From compressor station emissions to damage from pipeline right-of-ways to the risk of explosions, transporting natural gas is a hazardous endeavor.
By Anne Meador, Cetology
As a native of southwest Virginia, I have been watching the fierce opposition to the Atlantic Coast and Mountain Valley Pipelines with amazement and pride. With little shale gas reserves, Virginia has remained relatively untouched by the fracking bonanza so far. Many states on the East Coast have quickly succumbed to the siren song of “jobs and tax revenue” promised by the gas companies fracking the Marcellus Shale.
Likewise, pipeline companies try to sell the same bill of goods to the gullible. Conservative Virginia is largely pro-business and pro-industry, suspicious of liberal environmentalists. Dominion’s big bucks have got all the state’s politicians in its pockets. It would make sense if these new fracked gas pipelines were met with little resistance.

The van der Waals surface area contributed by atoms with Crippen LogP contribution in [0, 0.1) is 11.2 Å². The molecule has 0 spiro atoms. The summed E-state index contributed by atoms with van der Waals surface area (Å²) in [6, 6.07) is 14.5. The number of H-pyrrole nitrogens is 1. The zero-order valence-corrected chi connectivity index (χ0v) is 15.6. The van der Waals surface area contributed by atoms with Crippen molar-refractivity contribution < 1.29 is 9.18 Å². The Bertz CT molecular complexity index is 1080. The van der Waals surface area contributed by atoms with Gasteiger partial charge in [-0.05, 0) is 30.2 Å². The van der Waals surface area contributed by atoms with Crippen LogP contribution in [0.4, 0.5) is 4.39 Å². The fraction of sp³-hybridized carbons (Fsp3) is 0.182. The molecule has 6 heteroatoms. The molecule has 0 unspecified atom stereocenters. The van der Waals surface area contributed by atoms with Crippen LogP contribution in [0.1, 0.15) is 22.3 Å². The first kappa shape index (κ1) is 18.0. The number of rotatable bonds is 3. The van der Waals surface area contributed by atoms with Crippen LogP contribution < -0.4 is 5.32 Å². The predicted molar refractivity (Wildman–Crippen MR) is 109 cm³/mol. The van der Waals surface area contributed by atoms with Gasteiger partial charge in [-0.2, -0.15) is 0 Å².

But Virginians are no pushovers. Hundreds of landowners have been unwilling to let Dominion survey their land for the Atlantic Coast Pipeline. By playing hardball and filing suit against them to get access to their land, Dominion revealed just how much it needs to get this $5 billion project done. It has also got people’s backs up. Continue reading Virginians Don’t Take Kindly to Dominion’s Bullying Ways
The vast number and dense concentration of oil and gas wells–many of them fracking wells–in Colorado, Wyoming, Louisiana, Texas and Pennsylvania is absolutely shocking. Tour of Pennsylvania wells begins at 14:10. Impoundments are toxic fracking wastewater ponds. There are more than 500 in Pennsylvania alone.